Due to the nature of Unreleased content we can never truly confirm anything, so some speculation is inevitable. I feel as long as what we don't go into baseless speculation (ie. everything we put on that page should be supported with some in game data be it text or icons or images etc.) and that we keep our statements reasonable it should be fine. Contraptions (talk) 20:51, 28 July 2016 (UTC)

Weekly FA and FI[edit]

I believe that we should be to cycle onto a new FA or FI within a week, versus the current standard month or two weeks. The reasons for this are numerous:

  • It is extremely easy to forget about FA and FI due to the time gap between entries, twelve FAs a year make it extremely easy to just be forgotten. I do not think it is a matter of there only being twelve articles a year of featurable quality, but because there is such a large bottleneck on how many we can currently feature the FA and FI system fall into disuse.
  • It will allow us to show off more work, on a more regular basis, one of the biggest issues with the front page is that of the four items on it, we control the frequency of updates to the three of them, yet we decide to make updates a bit rare.
  • In the past, including this year even, FA and FI have fallen into inactivity. So with this change made, I would also like to add the note that it is accepted as being fine if we do NOT have a followup right away, we accept it may lapse from time to time. Ideally, it doesn't, but we openly accept it may.
  • It may encourage people to work towards getting more featured work by providing more opportunities to get it featured. If someone wants to work an article towards it getting a gold star, then they have a fairly legitimate chance of seeing it happen in the course of a month, versus the current system where if we have any backlog for featured articles, you couldn't see your article up for literally months.
  • It gives social media more to do, as we could have more regular featured work.
  • It could give us more positive community building consensuses to make, as ultimately low stake towards the overall future, but designed to be frequent, decisions that any editor can take part in.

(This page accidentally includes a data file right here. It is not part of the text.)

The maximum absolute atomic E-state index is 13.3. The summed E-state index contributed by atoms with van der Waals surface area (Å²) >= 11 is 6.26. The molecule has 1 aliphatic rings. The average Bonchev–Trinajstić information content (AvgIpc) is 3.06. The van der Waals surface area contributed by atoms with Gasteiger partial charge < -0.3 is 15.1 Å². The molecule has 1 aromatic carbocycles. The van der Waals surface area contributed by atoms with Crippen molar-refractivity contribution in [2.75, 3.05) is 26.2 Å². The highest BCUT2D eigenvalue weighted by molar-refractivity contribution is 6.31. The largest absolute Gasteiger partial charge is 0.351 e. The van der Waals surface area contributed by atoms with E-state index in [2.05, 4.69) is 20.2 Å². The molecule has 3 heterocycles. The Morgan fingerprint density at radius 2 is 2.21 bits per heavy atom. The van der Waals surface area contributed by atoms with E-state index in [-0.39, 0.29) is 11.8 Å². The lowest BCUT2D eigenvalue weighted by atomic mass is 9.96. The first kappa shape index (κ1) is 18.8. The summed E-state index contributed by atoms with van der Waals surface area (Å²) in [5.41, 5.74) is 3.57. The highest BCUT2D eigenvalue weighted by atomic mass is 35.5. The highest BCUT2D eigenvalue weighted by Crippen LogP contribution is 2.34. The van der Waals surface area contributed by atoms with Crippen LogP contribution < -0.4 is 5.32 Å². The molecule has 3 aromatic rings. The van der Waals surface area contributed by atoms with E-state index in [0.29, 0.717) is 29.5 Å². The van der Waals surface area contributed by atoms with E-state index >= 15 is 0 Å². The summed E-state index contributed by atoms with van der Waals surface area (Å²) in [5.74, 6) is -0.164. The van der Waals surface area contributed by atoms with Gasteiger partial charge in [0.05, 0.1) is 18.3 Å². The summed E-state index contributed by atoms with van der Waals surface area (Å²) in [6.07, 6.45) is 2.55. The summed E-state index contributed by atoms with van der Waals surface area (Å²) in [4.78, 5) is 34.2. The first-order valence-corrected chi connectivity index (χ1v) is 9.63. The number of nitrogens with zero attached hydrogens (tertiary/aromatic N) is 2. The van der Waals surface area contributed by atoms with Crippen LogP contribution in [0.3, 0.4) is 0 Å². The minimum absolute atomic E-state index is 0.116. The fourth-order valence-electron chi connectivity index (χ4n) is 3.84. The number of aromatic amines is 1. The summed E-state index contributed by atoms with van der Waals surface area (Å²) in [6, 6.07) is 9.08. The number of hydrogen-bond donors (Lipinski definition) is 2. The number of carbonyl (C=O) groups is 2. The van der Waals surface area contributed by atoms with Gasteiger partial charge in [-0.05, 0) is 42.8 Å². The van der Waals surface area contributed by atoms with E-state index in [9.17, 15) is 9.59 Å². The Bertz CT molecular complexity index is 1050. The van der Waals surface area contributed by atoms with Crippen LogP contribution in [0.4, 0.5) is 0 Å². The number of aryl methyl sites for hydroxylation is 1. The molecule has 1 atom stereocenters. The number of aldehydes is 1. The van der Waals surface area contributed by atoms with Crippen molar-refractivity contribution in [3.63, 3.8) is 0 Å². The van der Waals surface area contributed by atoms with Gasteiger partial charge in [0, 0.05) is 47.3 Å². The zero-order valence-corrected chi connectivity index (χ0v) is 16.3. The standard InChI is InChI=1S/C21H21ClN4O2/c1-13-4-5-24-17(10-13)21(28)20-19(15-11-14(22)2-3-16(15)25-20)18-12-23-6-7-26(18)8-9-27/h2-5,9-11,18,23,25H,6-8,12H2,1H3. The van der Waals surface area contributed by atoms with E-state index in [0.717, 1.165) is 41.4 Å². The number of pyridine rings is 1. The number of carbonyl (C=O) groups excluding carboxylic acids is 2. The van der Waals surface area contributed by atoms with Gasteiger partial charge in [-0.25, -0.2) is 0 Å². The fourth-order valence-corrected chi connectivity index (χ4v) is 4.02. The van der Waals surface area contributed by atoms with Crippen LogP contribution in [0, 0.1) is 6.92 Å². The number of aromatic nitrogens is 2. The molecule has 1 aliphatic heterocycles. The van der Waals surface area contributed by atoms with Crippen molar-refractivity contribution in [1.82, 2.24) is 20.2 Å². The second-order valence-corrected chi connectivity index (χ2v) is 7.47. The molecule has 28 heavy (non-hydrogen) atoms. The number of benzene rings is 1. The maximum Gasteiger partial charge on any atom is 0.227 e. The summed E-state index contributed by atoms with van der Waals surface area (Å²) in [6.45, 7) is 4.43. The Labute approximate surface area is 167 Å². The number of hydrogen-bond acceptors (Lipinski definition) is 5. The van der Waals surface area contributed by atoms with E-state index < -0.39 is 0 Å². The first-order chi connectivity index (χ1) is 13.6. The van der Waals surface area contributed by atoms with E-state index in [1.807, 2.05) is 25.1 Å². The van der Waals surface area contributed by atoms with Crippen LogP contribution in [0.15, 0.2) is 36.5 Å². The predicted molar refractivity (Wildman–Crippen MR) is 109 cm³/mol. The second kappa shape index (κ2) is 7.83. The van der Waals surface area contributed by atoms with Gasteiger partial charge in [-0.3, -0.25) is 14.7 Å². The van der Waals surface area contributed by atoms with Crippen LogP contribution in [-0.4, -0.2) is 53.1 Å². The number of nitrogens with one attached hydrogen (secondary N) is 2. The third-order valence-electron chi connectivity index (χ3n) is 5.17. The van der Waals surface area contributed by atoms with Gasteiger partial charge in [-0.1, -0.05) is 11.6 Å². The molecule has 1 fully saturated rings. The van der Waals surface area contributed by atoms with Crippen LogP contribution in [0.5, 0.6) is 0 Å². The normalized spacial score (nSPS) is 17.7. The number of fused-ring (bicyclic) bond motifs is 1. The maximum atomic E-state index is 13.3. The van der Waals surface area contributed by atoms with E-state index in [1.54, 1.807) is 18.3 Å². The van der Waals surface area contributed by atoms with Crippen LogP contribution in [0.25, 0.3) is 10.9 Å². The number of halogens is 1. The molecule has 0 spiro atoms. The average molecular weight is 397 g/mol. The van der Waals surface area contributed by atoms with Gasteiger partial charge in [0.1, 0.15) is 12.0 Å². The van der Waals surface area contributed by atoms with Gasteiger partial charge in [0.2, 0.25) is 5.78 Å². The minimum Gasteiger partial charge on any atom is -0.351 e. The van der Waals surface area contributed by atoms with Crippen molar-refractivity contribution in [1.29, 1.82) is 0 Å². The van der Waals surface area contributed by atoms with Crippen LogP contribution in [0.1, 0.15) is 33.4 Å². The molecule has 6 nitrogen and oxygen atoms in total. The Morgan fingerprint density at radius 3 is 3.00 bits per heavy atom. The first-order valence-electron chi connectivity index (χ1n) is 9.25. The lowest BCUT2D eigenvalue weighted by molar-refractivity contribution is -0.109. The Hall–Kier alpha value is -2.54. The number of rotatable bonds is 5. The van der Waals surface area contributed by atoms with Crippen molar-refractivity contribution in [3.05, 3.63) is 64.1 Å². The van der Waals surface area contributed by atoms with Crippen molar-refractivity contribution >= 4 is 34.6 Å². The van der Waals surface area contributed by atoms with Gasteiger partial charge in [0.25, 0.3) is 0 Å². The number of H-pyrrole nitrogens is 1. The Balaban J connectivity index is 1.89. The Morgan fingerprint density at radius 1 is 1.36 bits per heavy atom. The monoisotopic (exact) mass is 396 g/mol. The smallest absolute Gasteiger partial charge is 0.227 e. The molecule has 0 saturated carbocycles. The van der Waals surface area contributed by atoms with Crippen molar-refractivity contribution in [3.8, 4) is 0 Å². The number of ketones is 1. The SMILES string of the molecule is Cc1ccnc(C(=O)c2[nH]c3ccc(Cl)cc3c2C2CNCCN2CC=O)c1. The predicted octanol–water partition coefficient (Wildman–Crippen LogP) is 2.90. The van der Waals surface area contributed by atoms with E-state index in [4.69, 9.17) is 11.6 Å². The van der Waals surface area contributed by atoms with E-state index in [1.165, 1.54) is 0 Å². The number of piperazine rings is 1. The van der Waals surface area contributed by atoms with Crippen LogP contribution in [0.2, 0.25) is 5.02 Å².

• It would ultimately just be more fun then basically having these on the wayside.

I feel these are sufficient reasons to implement this policy change. --AKB Talk Cont Mail 13:40, 17 July 2016 (UTC)

I disagree, the activity level isn't able to support that and I can't see this rapidfire approach being sustained for long. It was moved from two weeks to a month based on the number of nominations we receive, and based on my experience handling the procedure, a month is still currently where we're at activity-wise. Forcing through more nominations to keep up with a seven-day schedule would diminish the value of the star, I feel. There's plenty of cool wiki content to publish on social media, it doesn't have to be restricted to featured items. —Legoless (talk) 13:55, 17 July 2016 (UTC)
I think what is really diminishing from the value of the star are the huge gaps between entries, many times of which are simply because no one bothered to nominate anything. I don't think SR:Mountain Climbing, regardless of how good it is, deserved a spot on the front page for a third of a year. If I had to worry about nominations more than once a month at the least, I do believe the system would have more activity, and we wouldn't forgot it for as long stretches.
Right now, I do not believe FA and FI is that special because it is something that is mostly done out of necessity. I have nominated more articles for FA for the sole reason that there was not something to follow up the current choice than any other reason, and no one else had bothered. I'm sure people thought some articles were great during this time, but it is so far out of peoples minds due to the intense time gaps, it simply doesn't matter, it isn't special, it's an award given due to our eleventh hour decision making.
As it stands, the history of FA and FI speak for themselves. The current policy does not work for keeping it updated. I want to try something different, because it is about time we tried anything different after this being a problem for almost a decade (next month is one decade).
Which, actually, gives me another reason to tack on. We are a much larger website than what we were a decade ago. Our policies towards FA and FI should reflect this by giving more articles a chance to be featured. Twelve a year may had made more sense then, but we are simply much larger and have much more to show off. --AKB Talk Cont Mail 14:12, 17 July 2016 (UTC)
I mean I wouldn't be opposed to a trial run to see if engagement picks up, but two weeks still seems like a more sustainable rotation. —Legoless (talk) 14:51, 17 July 2016 (UTC)
Hm, I'm on Legoless with this one, and I'd prefer monthly > biweekly rotation. I would likely protest against weekly one. If the activity picks up, it will do so regardless the rotation length, because it is in my opinion more tied to the amount of people working on the site than the structural problems. Encouraging nominations and people to participate in the votes is always a good idea, but I'm not sure how to push for that on a site like UESP. AKB, I absolutely understand that the site is getting bigger, and so, but if we take a look at the ESO namespace that has great potential of providing FAs and FIs, then we see that many articles and even images still need work :p This reminds me that we need to do something about the Statue of Sithis! Tib (talk) 16:00, 17 July 2016 (UTC)